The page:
Monday, February 16, 2009

Le Morte D'Arthur by Sir Thomas Malory

According to I have been reading this book for over a month. I would just like to point out how ridiculous that is, seeing as how almost no book ever takes me that long. Le Morte D'Arthur is definitely not a book that can be taken on lightly.
I read this book as part of the Medieval Challenge, which ended a few days ago. I wanted to read a couple of books that were actually written during Medieval times, but that may have been my downfall with this particular challenge. Spending a month on one book for the challenge is not the best way to finish when your goal is six books. So, anyways, I will continue posting as I read the last two books I planned on for the challenge, but only here on my blog.
Le Morte D'Arthur is the classic written compilation of the stories of King Arthur. It was written by Sir Thomas Malory in the early 1400's and printed by William Caxton in 1485, after Malory's death. Malory himself wrote the stories that were already known in various other French and English translations. He brought them all together in written form. It is titled Le Morte D'Arthur because Caxton made a mistake in thinking that the title for the last part of the book was meant to be for the whole. The story is divided into twenty-one books, each one further divided into chapters which are then summarized by Caxton.
This book was almost impossible for me to finish, for a variety of reasons. First, it is over 900 pages long. Secondly, it is written in Old/Middle English, which is not easy to read quickly. I would have given up on it, except for the fact that I really did want to read the book in its entirety - I really wanted to know the original stories that are the basis for so much modern (and past) fantasy, in books and movies. I was unprepared for the repetativeness of the story. There are endless listings of knights, jousts, tourneys, and a flock of nameless damosels, maidens, and gentlewomen. (The only women that need names, it seems, are those who stick around for more than a chapter or two, or those who are exceptionally good or evil; knights on the other hand get to have multiple names no matter how unimportant.) It is interesting to see how the stories are used as moral examples for their times - especially in the Holy Grail chapters, only the knights that are the most pure and holy have a chance of finding what they seek, and then they get the honor of dying and going straight to heaven when their quest is done.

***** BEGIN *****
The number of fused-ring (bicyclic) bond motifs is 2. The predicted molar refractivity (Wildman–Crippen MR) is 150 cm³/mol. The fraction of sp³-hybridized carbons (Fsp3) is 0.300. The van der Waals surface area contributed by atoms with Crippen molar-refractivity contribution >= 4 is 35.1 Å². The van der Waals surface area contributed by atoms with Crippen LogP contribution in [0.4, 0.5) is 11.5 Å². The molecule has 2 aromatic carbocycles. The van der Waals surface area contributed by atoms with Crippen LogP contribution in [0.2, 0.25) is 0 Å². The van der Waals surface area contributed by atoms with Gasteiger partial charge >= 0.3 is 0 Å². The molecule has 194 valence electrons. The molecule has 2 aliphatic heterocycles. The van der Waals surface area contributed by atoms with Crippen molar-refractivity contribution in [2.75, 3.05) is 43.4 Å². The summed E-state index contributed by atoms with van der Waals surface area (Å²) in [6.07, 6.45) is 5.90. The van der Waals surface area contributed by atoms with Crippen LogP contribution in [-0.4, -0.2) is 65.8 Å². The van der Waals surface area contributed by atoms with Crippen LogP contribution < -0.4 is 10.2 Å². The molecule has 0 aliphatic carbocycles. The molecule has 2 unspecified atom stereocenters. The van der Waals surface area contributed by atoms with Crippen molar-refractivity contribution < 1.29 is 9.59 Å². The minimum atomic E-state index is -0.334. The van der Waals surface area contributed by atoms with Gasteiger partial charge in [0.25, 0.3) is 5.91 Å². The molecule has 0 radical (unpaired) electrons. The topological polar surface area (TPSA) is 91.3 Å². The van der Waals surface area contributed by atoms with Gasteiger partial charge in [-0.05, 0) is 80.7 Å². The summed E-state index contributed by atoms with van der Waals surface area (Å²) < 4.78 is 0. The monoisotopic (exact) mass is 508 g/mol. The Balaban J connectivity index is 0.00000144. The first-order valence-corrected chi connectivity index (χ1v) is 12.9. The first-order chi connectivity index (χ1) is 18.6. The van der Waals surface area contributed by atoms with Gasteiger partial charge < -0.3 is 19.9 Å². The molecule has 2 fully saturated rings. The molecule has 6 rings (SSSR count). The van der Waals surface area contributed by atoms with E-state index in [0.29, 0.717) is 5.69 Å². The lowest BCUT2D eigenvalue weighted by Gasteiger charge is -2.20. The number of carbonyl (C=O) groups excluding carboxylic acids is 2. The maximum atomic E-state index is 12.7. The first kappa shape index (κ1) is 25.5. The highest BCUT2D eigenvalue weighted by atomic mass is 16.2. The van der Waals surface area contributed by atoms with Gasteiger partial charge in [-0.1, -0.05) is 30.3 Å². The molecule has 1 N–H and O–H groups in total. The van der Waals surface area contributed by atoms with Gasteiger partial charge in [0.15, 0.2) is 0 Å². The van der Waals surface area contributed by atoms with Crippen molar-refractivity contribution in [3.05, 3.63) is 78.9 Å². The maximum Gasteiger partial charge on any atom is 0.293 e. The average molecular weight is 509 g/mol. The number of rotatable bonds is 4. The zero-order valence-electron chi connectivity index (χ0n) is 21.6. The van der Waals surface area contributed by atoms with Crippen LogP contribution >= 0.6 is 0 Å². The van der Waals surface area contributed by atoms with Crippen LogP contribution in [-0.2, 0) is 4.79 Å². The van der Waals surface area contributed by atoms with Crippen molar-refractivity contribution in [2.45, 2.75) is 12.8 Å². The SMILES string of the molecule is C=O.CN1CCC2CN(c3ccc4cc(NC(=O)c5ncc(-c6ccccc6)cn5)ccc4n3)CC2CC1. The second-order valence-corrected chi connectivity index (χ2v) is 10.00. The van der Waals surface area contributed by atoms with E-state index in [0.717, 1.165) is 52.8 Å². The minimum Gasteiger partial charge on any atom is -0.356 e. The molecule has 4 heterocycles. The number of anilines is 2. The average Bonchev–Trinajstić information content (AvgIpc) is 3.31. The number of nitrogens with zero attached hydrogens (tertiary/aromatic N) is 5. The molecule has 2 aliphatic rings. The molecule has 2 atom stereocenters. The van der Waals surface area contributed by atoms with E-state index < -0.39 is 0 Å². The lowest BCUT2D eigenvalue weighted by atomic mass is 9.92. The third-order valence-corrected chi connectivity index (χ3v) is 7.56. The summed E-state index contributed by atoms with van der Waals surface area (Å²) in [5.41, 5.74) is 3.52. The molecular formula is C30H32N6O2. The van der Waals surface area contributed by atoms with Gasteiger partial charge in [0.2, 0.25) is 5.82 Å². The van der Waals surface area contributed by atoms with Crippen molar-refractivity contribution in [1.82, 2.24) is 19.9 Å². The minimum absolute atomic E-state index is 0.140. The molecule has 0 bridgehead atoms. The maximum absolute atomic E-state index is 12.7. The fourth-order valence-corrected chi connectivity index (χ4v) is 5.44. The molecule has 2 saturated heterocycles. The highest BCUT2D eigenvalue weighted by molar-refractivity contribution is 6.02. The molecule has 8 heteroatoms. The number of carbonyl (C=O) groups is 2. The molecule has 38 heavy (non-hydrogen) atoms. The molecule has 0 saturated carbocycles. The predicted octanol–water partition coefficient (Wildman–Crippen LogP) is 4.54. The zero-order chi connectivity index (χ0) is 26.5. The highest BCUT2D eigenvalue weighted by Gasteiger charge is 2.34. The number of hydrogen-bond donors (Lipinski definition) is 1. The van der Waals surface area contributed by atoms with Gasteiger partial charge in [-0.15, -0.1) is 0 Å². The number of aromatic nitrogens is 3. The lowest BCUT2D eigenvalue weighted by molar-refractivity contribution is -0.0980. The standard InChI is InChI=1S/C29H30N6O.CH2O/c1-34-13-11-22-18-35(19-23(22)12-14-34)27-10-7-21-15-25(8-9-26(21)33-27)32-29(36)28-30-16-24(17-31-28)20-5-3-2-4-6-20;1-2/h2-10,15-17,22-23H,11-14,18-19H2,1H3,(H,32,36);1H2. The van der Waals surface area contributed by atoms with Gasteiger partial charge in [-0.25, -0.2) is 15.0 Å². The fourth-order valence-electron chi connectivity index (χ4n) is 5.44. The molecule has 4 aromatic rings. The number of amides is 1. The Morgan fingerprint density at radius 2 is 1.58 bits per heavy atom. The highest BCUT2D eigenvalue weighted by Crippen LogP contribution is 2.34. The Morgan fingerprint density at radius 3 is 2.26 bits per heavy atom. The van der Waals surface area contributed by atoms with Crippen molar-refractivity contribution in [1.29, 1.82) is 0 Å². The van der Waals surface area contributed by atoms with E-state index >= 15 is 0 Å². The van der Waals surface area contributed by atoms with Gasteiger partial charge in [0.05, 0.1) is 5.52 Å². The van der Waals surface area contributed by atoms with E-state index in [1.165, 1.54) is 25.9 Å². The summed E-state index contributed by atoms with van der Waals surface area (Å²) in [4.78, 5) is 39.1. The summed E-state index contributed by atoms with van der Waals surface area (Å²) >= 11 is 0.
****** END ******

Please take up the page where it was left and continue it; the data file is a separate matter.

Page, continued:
All in all, I am honestly glad to say that I have read this book, but I would not necessarily recommend it to anyone. If there is a good modern version out there, one that doesn't alter the story in any way, but just makes it easier to read, that may be the way to go.
I also read this book for the Really Old Classics Challenge and the Centuries Challenge. This is the first book read for both of those, although I do have a stack sitting by of really old classics to read. For the Centuries Challenge, this book obviously qualifies for the 15th century.


Rebecca Reid said...

Wow, it sounds like it was a hard read! Congrats on getting through it all the same! I suspect I'll be looking for a modern "translation" when I get to this one.

Thanks for the review, and congrats on finishing your first book for the Really Old Classics Challenge!

Moira said...

Congrats on getting through the challenge book. (Guess it was in more ways than one huh?)

I too find some of the older English styled books difficult to read, perhaps due to our brains looking and understanding that which is familiar-especially where language is concerned.

Penny (aka Yooperchick) said...

I'm working my way through this one as well. I have a goal of 50 pages a day, and that's not even going so well. And I'm the same way...I don't think I've ever taken this long to read a book before! When I finish (no "if"), I'd like to post a link of your review to mine. Is that okay?

Jeska said...

You are absolutely welcome to link to this review Penny - thanks for asking. And good luck!!